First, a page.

Danny McBride’s third HBO series closed its second season on the evening of February 27, 2022, but have no fear, loyal viewers; the network has already greenlighted The Righteous Gemstones Season 3. The irreverently hilarious comedy follows the Gemstone family, a fictional bunch of televangelists who are the definition of dysfunction despite their fame, wealth, and public image. The second season is now available for streaming in full, following a rapturous finale that will leave audiences ready for more.
Not Your Average Mega-Church
With a loyal congregation of thousands, Eli Gemstone (played by the always reliable John Goodman) preaches the gospel on Sunday but deals with his spoiled, foul-mouthed adult children the rest of the week. Played respectively by creator Danny McBride, Edi Patterson, and Adam DeVine, Eli’s children Jesse, Judy, and Kelvin deal with their extended family’s mishaps caused by the confluence of the sins of their pasts and their increasingly poor decisions. Other cast members include Cassidy Freeman, Tim Baltz, Jennifer Nettles, and a typically over-the-top Walton Goggins. Danny McBride is also the co-creator of two other critically-acclaimed HBO series, Eastbound & Down and Vice Principals.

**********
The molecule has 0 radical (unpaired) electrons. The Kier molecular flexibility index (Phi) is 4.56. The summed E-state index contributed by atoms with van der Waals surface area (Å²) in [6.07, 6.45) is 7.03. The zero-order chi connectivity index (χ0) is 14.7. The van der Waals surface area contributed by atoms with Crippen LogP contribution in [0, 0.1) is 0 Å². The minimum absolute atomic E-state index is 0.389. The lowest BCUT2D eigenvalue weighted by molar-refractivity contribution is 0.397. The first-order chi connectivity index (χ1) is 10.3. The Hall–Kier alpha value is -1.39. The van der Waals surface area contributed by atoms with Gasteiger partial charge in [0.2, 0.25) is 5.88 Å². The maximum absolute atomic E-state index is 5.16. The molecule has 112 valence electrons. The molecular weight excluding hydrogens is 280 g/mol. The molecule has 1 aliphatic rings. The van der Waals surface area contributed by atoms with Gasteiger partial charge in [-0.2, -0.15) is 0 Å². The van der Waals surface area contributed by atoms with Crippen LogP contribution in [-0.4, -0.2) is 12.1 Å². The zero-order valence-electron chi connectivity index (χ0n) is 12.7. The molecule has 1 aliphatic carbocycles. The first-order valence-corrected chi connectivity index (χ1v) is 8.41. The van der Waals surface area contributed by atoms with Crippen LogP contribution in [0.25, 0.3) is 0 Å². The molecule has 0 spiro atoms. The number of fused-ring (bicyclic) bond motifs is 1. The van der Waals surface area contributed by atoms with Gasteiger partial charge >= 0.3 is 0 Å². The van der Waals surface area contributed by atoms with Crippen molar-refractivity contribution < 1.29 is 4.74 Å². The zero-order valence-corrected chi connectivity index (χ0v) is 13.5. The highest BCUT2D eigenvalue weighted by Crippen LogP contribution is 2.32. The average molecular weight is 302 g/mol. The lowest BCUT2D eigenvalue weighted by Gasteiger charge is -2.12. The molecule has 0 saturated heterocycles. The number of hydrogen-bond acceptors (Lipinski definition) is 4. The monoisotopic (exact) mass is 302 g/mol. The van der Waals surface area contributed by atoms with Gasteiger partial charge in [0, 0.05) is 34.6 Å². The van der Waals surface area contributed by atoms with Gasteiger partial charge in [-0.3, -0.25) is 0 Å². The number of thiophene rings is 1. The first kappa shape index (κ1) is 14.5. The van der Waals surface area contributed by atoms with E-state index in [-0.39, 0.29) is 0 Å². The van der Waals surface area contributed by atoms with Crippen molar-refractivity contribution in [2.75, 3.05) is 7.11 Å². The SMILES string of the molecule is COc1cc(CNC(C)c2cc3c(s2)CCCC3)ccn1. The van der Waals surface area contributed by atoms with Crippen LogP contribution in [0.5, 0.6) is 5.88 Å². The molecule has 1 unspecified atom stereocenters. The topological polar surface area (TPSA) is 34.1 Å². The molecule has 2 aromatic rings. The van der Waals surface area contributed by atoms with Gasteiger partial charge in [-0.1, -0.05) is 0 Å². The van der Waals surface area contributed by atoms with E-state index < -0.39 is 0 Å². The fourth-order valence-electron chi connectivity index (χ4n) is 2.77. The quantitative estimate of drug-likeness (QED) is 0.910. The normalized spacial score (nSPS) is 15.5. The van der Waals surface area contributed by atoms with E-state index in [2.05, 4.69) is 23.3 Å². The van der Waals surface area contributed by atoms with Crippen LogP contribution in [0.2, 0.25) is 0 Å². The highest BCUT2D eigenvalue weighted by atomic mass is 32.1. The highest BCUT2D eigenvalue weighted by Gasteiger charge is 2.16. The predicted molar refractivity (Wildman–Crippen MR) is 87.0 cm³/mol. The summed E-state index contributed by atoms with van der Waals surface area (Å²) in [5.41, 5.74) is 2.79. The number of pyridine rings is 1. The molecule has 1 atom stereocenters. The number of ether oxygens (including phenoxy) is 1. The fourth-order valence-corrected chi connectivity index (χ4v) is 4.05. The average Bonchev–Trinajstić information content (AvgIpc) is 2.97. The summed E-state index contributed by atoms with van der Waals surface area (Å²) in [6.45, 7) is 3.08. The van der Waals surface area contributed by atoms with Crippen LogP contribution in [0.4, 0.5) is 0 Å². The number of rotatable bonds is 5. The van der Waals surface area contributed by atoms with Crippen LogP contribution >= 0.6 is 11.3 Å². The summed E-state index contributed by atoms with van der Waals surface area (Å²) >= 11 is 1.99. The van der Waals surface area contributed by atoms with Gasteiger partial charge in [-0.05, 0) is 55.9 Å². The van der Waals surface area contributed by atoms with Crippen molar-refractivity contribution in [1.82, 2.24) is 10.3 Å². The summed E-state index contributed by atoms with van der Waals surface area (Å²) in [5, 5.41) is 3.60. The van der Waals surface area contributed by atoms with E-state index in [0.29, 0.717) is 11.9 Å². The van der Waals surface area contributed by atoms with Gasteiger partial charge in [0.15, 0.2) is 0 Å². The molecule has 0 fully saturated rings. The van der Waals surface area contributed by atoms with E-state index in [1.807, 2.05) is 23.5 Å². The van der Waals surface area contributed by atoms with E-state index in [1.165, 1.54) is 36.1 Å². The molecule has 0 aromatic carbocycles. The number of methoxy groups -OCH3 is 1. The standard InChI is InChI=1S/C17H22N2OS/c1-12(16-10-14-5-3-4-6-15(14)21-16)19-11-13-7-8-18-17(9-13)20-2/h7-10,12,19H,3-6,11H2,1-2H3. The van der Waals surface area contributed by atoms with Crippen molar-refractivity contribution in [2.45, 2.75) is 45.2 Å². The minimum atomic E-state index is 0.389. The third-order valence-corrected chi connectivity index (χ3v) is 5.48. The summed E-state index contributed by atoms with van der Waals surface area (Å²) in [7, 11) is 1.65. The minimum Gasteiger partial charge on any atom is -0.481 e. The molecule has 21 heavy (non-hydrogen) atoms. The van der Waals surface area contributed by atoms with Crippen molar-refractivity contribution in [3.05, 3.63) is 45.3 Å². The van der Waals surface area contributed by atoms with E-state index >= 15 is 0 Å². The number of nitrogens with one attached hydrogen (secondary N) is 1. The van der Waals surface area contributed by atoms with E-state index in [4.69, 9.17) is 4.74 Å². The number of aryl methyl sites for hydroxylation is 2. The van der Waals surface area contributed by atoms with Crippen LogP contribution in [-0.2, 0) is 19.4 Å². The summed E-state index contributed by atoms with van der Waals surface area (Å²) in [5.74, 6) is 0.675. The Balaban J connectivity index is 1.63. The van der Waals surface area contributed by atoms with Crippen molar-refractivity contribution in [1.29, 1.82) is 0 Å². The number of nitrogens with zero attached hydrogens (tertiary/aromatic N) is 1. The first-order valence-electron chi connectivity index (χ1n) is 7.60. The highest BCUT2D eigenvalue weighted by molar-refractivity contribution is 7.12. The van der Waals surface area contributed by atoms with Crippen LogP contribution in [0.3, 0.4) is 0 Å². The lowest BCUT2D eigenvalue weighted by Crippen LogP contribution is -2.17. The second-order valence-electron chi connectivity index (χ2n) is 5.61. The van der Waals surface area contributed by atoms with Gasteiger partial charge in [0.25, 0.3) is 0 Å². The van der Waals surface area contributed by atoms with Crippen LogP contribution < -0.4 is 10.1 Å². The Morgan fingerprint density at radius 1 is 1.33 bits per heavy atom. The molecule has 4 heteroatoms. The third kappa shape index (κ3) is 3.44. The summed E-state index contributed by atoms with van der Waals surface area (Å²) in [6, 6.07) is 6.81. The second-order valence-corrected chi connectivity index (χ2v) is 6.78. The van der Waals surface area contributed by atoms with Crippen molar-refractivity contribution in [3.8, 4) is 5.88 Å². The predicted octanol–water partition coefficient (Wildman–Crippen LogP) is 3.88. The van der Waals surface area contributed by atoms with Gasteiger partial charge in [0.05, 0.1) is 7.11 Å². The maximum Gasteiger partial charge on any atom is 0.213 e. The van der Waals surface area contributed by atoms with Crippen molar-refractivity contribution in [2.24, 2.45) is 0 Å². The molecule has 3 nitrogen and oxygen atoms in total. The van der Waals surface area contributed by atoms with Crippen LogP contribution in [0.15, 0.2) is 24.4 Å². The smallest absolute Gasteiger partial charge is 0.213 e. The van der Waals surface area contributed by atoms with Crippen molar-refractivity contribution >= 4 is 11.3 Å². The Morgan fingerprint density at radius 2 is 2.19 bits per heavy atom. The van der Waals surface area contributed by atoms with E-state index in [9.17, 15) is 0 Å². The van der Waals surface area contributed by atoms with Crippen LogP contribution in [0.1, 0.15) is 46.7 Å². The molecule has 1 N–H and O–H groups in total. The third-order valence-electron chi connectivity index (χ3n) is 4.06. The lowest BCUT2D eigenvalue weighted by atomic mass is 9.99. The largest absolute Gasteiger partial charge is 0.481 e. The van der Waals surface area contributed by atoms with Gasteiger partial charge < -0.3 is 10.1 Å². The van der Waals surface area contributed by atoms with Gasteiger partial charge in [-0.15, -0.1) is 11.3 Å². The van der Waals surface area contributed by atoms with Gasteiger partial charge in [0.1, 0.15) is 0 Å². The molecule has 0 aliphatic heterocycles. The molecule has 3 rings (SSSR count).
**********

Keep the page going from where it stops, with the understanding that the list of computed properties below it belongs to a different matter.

Praise for ‘The Righteous Gemstones’ Season 2
A shocking direction for the Season 2 finale puts a cap on an overall solid new storyline for The Righteous Gemstones. This season, we saw particularly sinful actions from Eli and Baby Billy, shifting the overarching focus slightly away from the actions of the children. Luckily, Jesse, Judy, and Kelvin all have separate stories that continue the zany character-building, but while their storylines feel supplemental and hilariously exaggerated, Eli and Baby Billy have meaningfully dramatic arcs to their storylines that drive the viewer’s engagement with the show. The choice to follow so many story threads has led to some delightfully appalling moments, though unfortunately, that also means less cohesion than the very tight first season.
The highlights, including an episode set in the past and an extremely troublesome baptism celebration, make worthwhile and unforgettable moments amid many different and sometimes disconnected details introduced. These episodes included Baby Billy as a central figure, indicating that when he is back in the fold, the show functions as perfectly as it did in Season 1. When the episodes rely heavily on plots that are then left unresolved for multiple episodes at a time, the slight dip in quality this season is made clear. Thankfully, all the conflicts are suitably in line with thoughtful characterizations for everyone on the show, and the laugh-a-minute humor means that anyone who loved this show’s wonderful first season will not stop watching any time soon.